—Anne L. Bryant, CAE, executive director, National School Boards Association, Alexandria, Virginia. Email: [email protected]

How are you coping with budget shortfalls while still providing value for your members?

Number one is anticipation by budgeting worst-case scenarios so that the budget comes close to actuality. Number two is to engage all personnel to pinpoint what needs to be reduced in a worst-case scenario, with an understood goal that reductions in spending should be internally directed, creating staff sacrifices, versus externally directed, affecting member services. The world is not perfect, and sometimes the reality becomes worse than the anticipation, and reductions are made in ways that members notice. In that case, the key is to provide a consistent message to the members or customers addressing why certain services, such as coffee and snack breaks at meetings, are eliminated.

—J. Michael Keeling, CAE, president, The ESOP Association, Washington, DC. Email: [email protected]

In a short phrase, we are doing more with less. How do we do this?

  • We have reduced our staff by 20 percent (some reduction in force, some attrition).
  • The entire staff has taken temporary pay reductions and has had no raises for two years.
  • Everyone on staff has picked up additional duties to compensate for the reduced staffing level.
  • We have drastically reduced our travel and entertainment expenses, advertising expenses, and tradeshow expenses.
  • We have shuttered some programs of marginal interest.
  • We have worked hard to not only continue our previous high level of customer service but also to continue to innovate and add products and services of value that our members need to also succeed in this economy.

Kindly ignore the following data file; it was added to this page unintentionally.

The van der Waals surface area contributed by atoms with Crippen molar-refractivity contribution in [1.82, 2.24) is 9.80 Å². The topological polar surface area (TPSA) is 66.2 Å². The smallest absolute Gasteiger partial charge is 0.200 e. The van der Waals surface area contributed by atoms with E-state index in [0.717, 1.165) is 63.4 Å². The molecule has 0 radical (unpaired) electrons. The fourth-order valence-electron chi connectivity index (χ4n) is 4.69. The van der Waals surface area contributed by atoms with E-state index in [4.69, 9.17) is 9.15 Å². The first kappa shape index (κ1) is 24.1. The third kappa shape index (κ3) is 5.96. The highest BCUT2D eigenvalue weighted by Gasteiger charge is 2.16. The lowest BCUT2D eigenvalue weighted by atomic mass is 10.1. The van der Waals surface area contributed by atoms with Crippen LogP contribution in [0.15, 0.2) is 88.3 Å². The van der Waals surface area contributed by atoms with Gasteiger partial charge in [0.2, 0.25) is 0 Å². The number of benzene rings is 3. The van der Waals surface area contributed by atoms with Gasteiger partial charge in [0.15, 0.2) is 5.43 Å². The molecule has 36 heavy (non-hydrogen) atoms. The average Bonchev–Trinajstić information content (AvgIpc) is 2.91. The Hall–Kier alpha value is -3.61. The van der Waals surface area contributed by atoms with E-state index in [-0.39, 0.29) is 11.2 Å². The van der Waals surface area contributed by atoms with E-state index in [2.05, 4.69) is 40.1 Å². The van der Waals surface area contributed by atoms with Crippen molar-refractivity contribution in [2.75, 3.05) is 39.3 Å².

—Garis F. Distelhorst, CAE , executive vice president and CEO, Marble Institute of America, Westlake, Ohio. Email: [email protected]

In our case, we have substantial reserves, and we are using them to supplement our deficit budgets to continue services at the same high level. As a result, we have the same number of members we had two years ago in a construction-industry association in Nevada where construction unemployment is off the charts.

—Bob Benedict, CAE, executive director, Plumbing, Heating, Cooling Contractors of Nevada, Las Vegas, Nevada. Email: [email protected]

Thankfully, as a young association, we are growing and have not had to deal with budget shortfalls. However, parts of our members' businesses have certainly been affected and that has been noticed by the finance committee and the board. Examining all costs closely and seeing where savings can be made is critical now. You provide value by finding the programs and services that have the highest use and most value to all members. Some niche programs that only serve a small population may need to be put on hold or altered in some way. Also, focus your attention on the programs and services that directly affect and help you reach your strategic goals.

—Martin B. Tirado, CAE, executive director, Snow and Ice Management Association, Milwaukee, Wisconsin. Email: [email protected]

Video Extra: CEO to CEO: Transparency in Leadership

D.A. Abrams, CAE, executive director of USTA Eastern, Inc., explains how his organization maintains transparency with its members and why it's important.